Hal: The TV announcers talk incessantly about all the talent the Reds have in their minor league rosters. Is this actually true? And who are some of those players that we might actually see soon?
Mike from St. Marys
McCoy: After Marge Schott destroyed the farm system by firing scouts and not investing money in the system, it was a slow process rebuilding it. But slowly and sharply the Reds have rebuilt it into one of the best in baseball, a system full of good talent. I could give you 50 names of top prspects, but just who might make it quickly is a tough call. It depends on need and what position a player plays. The Reds are full of long-term contract players now and I’d hate to be a first baseman behind Joey Votto and a second baseman behind Brandon Phillips or a shortstop behind young Zack Cozart.
Hal: How are the players the Reds traded for Matt Latos and Sean Marshall (Alonso and Wood) doing for their new teams? Thanks.
McCoy: Alonso started fast the first week, but has tailed off and isn’t hitting right now. But it is way too early to judge trades after 16 games. Latos, too, is off to a bad start. As for Travis Wood, he didn’t make the Cubs rotation and is in the minors while Sean Marshall is three for three in saves, so the Reds are way ahead in that one . . . so far. But trades can’t be judged until a long period of time, sometimes three or four years to see how players perform over the long haul.
Hi Hal: Can you please rate Walt Jocketty with past Reds GMs in terms of baseball knowledge and administrative skills…Krivsky, Bowden, Dan O’Brien, Bob Quinn, and Bob Howsam? I’d love to see your comments?
McCoy: Tom, like all people in all jobs, everybody has their strengths and weaknesses. Jocketty is good at judging talent and making trades, not so big on developing players. Krivsky was great at drafting and developing players, but his people skills were not so good and that’s what got him fired. Bowden had Marge Schott’s cheap ways hanging over his head and was strapped for money. That’s why he was constantly picking up old and injured players, trying to squeeze that last ounce of talent out of them. His people skills, though, were awful. Bob Quinn had the same problem as Bowden (Marge Schott), but he was one of the nicest men on the face of the earth. O’Brien was another good guy with the farm system, but not so good at the major-league level and his trade of Sean Casey for pitcher Dave Forgetable (even I forget his last name right now) was one of the worst ever. Bob Howsam? The best GM I ever saw and one of the best ever in baseball. He built The Big Red Machine. Enough said.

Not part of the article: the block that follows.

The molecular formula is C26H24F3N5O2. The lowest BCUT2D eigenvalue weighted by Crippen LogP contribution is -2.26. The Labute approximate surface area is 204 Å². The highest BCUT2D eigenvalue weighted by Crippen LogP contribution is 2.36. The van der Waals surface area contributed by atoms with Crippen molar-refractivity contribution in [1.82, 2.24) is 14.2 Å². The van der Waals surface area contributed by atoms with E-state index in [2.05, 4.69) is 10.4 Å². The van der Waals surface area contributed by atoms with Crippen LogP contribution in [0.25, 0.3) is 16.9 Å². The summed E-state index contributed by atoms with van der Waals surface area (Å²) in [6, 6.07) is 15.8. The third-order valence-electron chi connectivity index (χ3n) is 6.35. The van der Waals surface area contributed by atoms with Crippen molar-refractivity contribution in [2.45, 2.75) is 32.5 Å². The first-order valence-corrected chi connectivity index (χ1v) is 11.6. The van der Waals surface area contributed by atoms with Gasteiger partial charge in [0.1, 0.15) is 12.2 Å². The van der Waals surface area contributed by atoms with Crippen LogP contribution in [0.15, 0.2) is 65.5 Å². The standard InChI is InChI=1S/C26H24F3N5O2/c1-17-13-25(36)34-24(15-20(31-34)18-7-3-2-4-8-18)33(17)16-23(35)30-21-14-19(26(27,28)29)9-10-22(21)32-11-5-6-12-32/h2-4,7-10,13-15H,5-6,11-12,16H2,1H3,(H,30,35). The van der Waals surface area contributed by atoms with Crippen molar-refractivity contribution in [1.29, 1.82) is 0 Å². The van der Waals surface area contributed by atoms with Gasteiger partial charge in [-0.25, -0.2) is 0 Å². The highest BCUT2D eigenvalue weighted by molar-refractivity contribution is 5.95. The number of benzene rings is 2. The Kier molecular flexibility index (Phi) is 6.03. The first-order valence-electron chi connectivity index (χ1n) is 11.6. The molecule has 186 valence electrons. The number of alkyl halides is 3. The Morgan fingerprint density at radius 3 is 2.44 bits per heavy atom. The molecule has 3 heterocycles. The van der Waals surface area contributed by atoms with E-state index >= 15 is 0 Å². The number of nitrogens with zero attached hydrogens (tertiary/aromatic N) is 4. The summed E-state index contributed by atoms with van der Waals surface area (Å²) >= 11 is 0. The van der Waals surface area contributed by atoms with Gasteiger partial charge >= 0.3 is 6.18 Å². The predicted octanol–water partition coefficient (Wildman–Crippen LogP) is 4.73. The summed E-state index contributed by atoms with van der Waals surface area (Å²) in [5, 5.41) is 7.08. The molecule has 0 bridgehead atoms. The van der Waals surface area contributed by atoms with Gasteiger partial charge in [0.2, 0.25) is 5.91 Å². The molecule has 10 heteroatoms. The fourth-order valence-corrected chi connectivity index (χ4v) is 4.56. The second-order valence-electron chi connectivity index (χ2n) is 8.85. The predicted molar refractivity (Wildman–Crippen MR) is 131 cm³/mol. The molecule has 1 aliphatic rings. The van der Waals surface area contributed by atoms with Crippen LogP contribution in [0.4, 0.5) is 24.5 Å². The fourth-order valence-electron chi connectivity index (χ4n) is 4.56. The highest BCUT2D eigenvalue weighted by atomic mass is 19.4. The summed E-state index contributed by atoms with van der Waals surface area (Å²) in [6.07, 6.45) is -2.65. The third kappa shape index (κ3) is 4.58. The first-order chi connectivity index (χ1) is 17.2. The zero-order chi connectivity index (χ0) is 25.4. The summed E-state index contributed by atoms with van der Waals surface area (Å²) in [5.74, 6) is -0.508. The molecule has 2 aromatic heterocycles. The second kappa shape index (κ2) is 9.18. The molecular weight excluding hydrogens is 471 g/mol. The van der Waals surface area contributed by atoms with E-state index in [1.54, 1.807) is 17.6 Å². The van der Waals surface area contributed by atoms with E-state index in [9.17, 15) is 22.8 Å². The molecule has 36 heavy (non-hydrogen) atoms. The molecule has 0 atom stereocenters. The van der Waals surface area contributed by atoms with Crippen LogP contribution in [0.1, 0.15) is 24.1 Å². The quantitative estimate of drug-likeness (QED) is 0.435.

Hal: Is it just my imagination, or does Scott Rolen remind you of Johnny Bench during his final days as a Red…slow, stiff, and frustrated over his diminished skills? BTW, I like Press Pros very much and your columns are a wonderful addition.
Thanks, Rick, for the kind words. That’s a good analogy, especially at the plate. Rolen, though, still plays a great third base. Bench never could play it and got very mad at me for writing during spring training when he tried to play third base, “Bench is doing a great imitation of a croquet wicket trying to play third base.”
Hi Hal: An unsolicited question from my own personal domocile. Speaking from your own experience, what’s it take to have the ultimate “Man Cave”?
Mike from Wheelersburg
McCoy: Mike, start with an old refrigerator in the garage and fill it with Yuengling beer. The rest of it is just decorative, except for the obligatory TV. The Yuengling makes certain that you always have plenty of pleasant companions sitting on the couch and chairs with you. I also have a lot of baseball memorabilia hanging on the walls. The important thing, though, is you and your friends and a Reds game on the tube.